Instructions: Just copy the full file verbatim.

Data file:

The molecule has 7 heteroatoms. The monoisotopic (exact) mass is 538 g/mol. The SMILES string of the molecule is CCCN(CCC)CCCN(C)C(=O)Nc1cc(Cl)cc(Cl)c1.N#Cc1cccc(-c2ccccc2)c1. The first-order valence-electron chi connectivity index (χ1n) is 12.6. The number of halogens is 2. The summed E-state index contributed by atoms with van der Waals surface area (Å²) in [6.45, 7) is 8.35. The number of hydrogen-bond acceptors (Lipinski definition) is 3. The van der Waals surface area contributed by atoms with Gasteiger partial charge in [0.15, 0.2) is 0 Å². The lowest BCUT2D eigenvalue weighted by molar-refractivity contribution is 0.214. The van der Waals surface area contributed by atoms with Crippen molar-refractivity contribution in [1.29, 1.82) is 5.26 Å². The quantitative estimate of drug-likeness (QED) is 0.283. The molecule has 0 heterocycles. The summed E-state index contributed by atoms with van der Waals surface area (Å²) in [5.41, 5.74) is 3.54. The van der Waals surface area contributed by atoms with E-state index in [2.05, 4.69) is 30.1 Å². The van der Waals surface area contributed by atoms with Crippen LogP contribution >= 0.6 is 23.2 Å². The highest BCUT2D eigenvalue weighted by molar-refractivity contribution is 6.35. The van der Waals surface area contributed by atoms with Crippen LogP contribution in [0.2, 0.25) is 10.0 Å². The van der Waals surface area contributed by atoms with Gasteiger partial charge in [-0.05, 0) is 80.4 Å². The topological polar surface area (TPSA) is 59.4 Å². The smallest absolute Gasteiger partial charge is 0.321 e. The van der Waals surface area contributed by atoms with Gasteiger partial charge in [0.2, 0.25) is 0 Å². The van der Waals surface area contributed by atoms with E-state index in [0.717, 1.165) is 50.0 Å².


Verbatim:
The molecule has 7 heteroatoms. The monoisotopic (exact) mass is 538 g/mol. The SMILES string of the molecule is CCCN(CCC)CCCN(C)C(=O)Nc1cc(Cl)cc(Cl)c1.N#Cc1cccc(-c2ccccc2)c1. The first-order valence-electron chi connectivity index (χ1n) is 12.6. The number of halogens is 2. The summed E-state index contributed by atoms with van der Waals surface area (Å²) in [6.45, 7) is 8.35. The number of hydrogen-bond acceptors (Lipinski definition) is 3. The van der Waals surface area contributed by atoms with Gasteiger partial charge in [0.15, 0.2) is 0 Å². The lowest BCUT2D eigenvalue weighted by molar-refractivity contribution is 0.214. The van der Waals surface area contributed by atoms with Crippen molar-refractivity contribution in [1.29, 1.82) is 5.26 Å². The quantitative estimate of drug-likeness (QED) is 0.283. The molecule has 0 heterocycles. The summed E-state index contributed by atoms with van der Waals surface area (Å²) in [5.41, 5.74) is 3.54. The van der Waals surface area contributed by atoms with E-state index in [2.05, 4.69) is 30.1 Å². The van der Waals surface area contributed by atoms with Crippen LogP contribution >= 0.6 is 23.2 Å². The highest BCUT2D eigenvalue weighted by molar-refractivity contribution is 6.35. The van der Waals surface area contributed by atoms with Crippen LogP contribution in [0.2, 0.25) is 10.0 Å². The van der Waals surface area contributed by atoms with Gasteiger partial charge in [-0.05, 0) is 80.4 Å². The topological polar surface area (TPSA) is 59.4 Å². The smallest absolute Gasteiger partial charge is 0.321 e. The van der Waals surface area contributed by atoms with Gasteiger partial charge in [0.2, 0.25) is 0 Å². The van der Waals surface area contributed by atoms with E-state index in [0.717, 1.165) is 50.0 Å².